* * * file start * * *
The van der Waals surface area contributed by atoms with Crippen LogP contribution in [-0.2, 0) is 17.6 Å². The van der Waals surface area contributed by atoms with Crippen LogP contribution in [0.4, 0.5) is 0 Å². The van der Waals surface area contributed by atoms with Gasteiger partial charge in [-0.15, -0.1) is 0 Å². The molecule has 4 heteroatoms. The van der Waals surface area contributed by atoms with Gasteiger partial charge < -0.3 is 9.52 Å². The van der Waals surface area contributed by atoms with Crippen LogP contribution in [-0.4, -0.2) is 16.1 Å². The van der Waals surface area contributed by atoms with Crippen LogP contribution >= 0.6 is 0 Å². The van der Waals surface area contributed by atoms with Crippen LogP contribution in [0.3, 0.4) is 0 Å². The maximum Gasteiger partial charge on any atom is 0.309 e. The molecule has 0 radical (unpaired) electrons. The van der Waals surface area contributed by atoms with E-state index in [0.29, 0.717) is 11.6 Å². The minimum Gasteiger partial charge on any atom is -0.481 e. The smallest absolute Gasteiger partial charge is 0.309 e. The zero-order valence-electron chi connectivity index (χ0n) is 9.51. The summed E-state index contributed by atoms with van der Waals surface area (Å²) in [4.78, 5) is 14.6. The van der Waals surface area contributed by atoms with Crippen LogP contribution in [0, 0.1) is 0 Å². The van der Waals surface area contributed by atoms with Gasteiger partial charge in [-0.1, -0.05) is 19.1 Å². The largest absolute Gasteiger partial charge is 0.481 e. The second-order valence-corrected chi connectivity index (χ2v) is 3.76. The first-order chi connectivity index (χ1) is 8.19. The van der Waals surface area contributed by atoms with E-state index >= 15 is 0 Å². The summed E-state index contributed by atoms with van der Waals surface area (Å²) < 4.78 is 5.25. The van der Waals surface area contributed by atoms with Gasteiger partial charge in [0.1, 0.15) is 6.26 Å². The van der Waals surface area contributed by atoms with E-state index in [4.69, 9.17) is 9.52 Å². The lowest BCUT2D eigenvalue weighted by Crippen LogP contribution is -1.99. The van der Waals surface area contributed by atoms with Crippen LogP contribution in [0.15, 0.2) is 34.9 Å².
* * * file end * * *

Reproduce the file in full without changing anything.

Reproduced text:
The van der Waals surface area contributed by atoms with Crippen LogP contribution in [-0.2, 0) is 17.6 Å². The van der Waals surface area contributed by atoms with Crippen LogP contribution in [0.4, 0.5) is 0 Å². The van der Waals surface area contributed by atoms with Gasteiger partial charge in [-0.15, -0.1) is 0 Å². The molecule has 4 heteroatoms. The van der Waals surface area contributed by atoms with Gasteiger partial charge < -0.3 is 9.52 Å². The van der Waals surface area contributed by atoms with Crippen LogP contribution in [-0.4, -0.2) is 16.1 Å². The van der Waals surface area contributed by atoms with Crippen LogP contribution >= 0.6 is 0 Å². The van der Waals surface area contributed by atoms with Crippen LogP contribution in [0.3, 0.4) is 0 Å². The maximum Gasteiger partial charge on any atom is 0.309 e. The molecule has 0 radical (unpaired) electrons. The van der Waals surface area contributed by atoms with E-state index in [0.29, 0.717) is 11.6 Å². The minimum Gasteiger partial charge on any atom is -0.481 e. The smallest absolute Gasteiger partial charge is 0.309 e. The zero-order valence-electron chi connectivity index (χ0n) is 9.51. The summed E-state index contributed by atoms with van der Waals surface area (Å²) in [4.78, 5) is 14.6. The van der Waals surface area contributed by atoms with Crippen LogP contribution in [0, 0.1) is 0 Å². The van der Waals surface area contributed by atoms with Gasteiger partial charge in [-0.1, -0.05) is 19.1 Å². The largest absolute Gasteiger partial charge is 0.481 e. The second-order valence-corrected chi connectivity index (χ2v) is 3.76. The first-order chi connectivity index (χ1) is 8.19. The van der Waals surface area contributed by atoms with E-state index >= 15 is 0 Å². The summed E-state index contributed by atoms with van der Waals surface area (Å²) < 4.78 is 5.25. The van der Waals surface area contributed by atoms with Gasteiger partial charge in [0.1, 0.15) is 6.26 Å². The van der Waals surface area contributed by atoms with E-state index in [4.69, 9.17) is 9.52 Å². The lowest BCUT2D eigenvalue weighted by Crippen LogP contribution is -1.99. The van der Waals surface area contributed by atoms with Crippen LogP contribution in [0.15, 0.2) is 34.9 Å².